Bucket List Worthy
It’s as if the world has turned upside down—from my perch on the rim of Poas Volcano, I’m looking out over a carpet of clouds that surrounds the main crater and stretches from here to the horizon. Some 900 feet below, steam billows from a slate-green lake, creating the illusion that the volcano itself is responsible for the heavy cloud.
Looking down into a volcano is truly humbling. There is no more direct way to experience the power of nature in a brief moment of rest from the work of building mountains, building a planet.
That’s when I notice the sign posted nearby. “No Fumar,” it reads in Spanish.
I chuckle at the irony of a no smoking sign on a volcano and move on, obeying the sign’s other ordinance… “20 minute maximum stay in this area.” There is much more to see and do on the slopes of Poas today.
Of the dozens of options for enjoying a vacation in Costa Rica, Poas is where to go for the best day trip in this attraction-rich Central American country. But you have to be strategic about the timing.
San Jose, the nation’s capital, sits on a high plateau in what’s known as the central valley, which is nearly surrounded by mountains. Many are active or dormant volcanoes. Poas is the nearest to the airport at about 30 miles. If you’ve just flown into Costa Rica or if you’re vacation is about to end, stay near the airport or on the slopes of the mountain itself for easy access to the summit as early in the morning as possible before it shuts in with cloud.
Volcan Poas is a national park and opens to the public at 8 a.m. Entrance costs US$10. It’s a popular day trip destination, partly because the walk to the crater is so easy and short. To beat the crowds and get clear views of the craters, arrive as close to opening as possible.
Even this early in the day, cloud is already beginning to spill into the crater, which will soon be all but blocked from view. I take a detour back to the parking lot via Botos Lagoon Trail.
The cloud forest up here is dense and verdant, some tree limbs so heavy with epiphytes like orchids, mosses, ferns and bromeliads that they’ve crashed to the ground under their own weight, creating great heaps of plant life on the forest floor along the trail. We’re above 8500 feet altitude. The air is thin, so walking slowly is a good idea. I catch whiffs of sulphur that make the going a little more challenging.
The reward is worth the half hour hike. The trail opens onto a view of an old crater that’s now an emerald lake hemmed with lush jungle. The giant leaves of “poor man’s umbrella” and a garden of flowering shrubs that attracts humming birds and butterflies frames the view. I want to stay all day, but there is much to do.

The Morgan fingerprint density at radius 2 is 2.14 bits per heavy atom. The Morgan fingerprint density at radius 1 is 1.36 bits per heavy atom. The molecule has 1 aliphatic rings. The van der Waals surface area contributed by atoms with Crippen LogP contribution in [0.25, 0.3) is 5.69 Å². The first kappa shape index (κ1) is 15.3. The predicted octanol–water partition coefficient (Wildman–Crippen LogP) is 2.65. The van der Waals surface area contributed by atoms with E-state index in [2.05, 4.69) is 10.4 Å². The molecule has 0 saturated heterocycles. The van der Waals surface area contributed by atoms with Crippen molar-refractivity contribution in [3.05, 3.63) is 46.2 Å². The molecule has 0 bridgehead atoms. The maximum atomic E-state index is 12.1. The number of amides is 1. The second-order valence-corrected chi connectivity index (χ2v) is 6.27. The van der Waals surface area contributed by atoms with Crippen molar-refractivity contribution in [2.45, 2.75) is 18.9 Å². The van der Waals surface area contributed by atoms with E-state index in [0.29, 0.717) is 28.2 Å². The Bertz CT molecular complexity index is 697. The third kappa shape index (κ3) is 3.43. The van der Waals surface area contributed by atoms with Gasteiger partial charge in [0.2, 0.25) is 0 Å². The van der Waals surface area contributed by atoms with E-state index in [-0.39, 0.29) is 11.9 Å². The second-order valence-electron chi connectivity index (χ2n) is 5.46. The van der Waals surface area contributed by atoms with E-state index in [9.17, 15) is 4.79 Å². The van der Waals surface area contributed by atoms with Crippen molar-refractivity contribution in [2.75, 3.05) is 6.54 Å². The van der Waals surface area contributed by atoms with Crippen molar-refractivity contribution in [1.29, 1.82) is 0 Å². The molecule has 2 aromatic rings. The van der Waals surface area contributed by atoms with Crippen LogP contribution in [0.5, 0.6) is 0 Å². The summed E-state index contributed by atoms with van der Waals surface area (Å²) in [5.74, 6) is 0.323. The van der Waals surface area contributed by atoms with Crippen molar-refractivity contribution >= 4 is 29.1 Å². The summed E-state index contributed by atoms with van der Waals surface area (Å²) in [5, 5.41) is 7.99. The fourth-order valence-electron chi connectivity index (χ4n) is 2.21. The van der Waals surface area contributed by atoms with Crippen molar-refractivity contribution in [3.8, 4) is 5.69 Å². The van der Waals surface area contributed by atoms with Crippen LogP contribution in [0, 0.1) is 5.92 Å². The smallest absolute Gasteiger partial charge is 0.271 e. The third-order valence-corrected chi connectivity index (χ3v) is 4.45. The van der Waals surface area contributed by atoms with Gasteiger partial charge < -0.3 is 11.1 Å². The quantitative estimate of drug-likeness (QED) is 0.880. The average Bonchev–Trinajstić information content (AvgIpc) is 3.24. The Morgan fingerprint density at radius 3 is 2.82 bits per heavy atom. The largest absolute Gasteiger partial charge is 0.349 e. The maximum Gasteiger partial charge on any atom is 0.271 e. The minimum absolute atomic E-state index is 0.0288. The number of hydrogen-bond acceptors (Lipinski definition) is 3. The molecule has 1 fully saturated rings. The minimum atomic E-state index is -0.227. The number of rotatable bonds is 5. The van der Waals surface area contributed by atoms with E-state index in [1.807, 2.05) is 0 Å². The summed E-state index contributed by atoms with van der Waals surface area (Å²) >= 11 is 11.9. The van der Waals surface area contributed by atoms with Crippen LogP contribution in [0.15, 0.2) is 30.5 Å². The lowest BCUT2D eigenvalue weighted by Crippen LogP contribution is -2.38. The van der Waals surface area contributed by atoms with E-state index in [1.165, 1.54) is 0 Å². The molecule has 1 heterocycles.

The other major attraction here is La Paz Waterfall Gardens, a half hour drive down the slopes of Poas and around its eastern flank. La Paz means “peace,” and this pastoral landscape is certainly peaceful.
The drive itself is worth the trip. The road takes me through green, misty pastures where milk cows loll, past roadside fruit stands that also sell fresh cheese, and around fields of strawberries covered in sheer cloth to protect them from the tropical sun. The fertile volcanic soil and the frequent cloud cover that supplies water to farmers and protects their crops and livestock from the strong sun make these slopes ideal farming country.
I stop at a small restaurant and order a strawberry milkshake made with fresh, local berries and milk from these farms. It’s simply the creamiest, freshest, most delicious I’ve ever had.
From the 16,000 acres of cloud forest in Poas Volcan National Park tumble many swift streams and rivers. La Paz is a private attraction built around five successive waterfalls accessible by a very well maintained trail just a single kilometer long. Admission is steep at US$40, but there’s plenty of value here.
Following the map handed to me at admission, I check out the impressive rescued jungle cats. Two jaguars show off powerful paws and teeth as they wrestle for the best sleeping spot. In the aviary, toucans with foot-long colourful bills perch on my arm. Outside, dozens of wild hummingbirds with colours that resemble wet metallic paint zoom past my head on their way to and from feeding stations. Displays of snakes, frogs and monkeys are fascinating, but it’s when I enter the butterfly house that I think I might never leave.
Blue Morphos butterflies float about, lighting on flowers, dishes of fruit and, yes, my head. It’s as if the colour of Costa Rica’s tropical seas have somehow been distilled into their wings. Other butterflyies of sunflower yellow and mandarin orange, chartreuse and navy flit and light, drinking from flowers and feastings on papaya and banana. Everyone in the place has a grin plastered to their face.
I tear myself away and head along the trail to the waterfalls. It’s the dry season, but you’d never know it. There’s a heavy mist in the air that crosses the line into rain and back again several times. Nearly 15 feet of rain drenches this side of Poas every year, guaranteeing that the five waterfalls are always thundering down the mountainside.
The trail opens to views of the waterfalls from the riverbank, from a bridge, and from an adjacent rock face. The most thrilling is a section of platform that tucks in behind the cascade known as Magia Blanca or “White Magic.” Downstream at the next platform, I look back at the falls and discover the origin of its name. After staring into the falls for some time, I look at the cliff beside the falls. It appears to be moving skyward. This trick of the eye works only at this waterfall and deepens the mystery of the place.
Dusk is approaching, so I leave the waterfall trail and find the gift shop at the end where a shuttle waits to take me back up the steep road to my car. There’s just enough of this best day in Costa Rica remaining to stop at one of those roadside stands for some fresh fruit and cheese for the drive back down the mountain.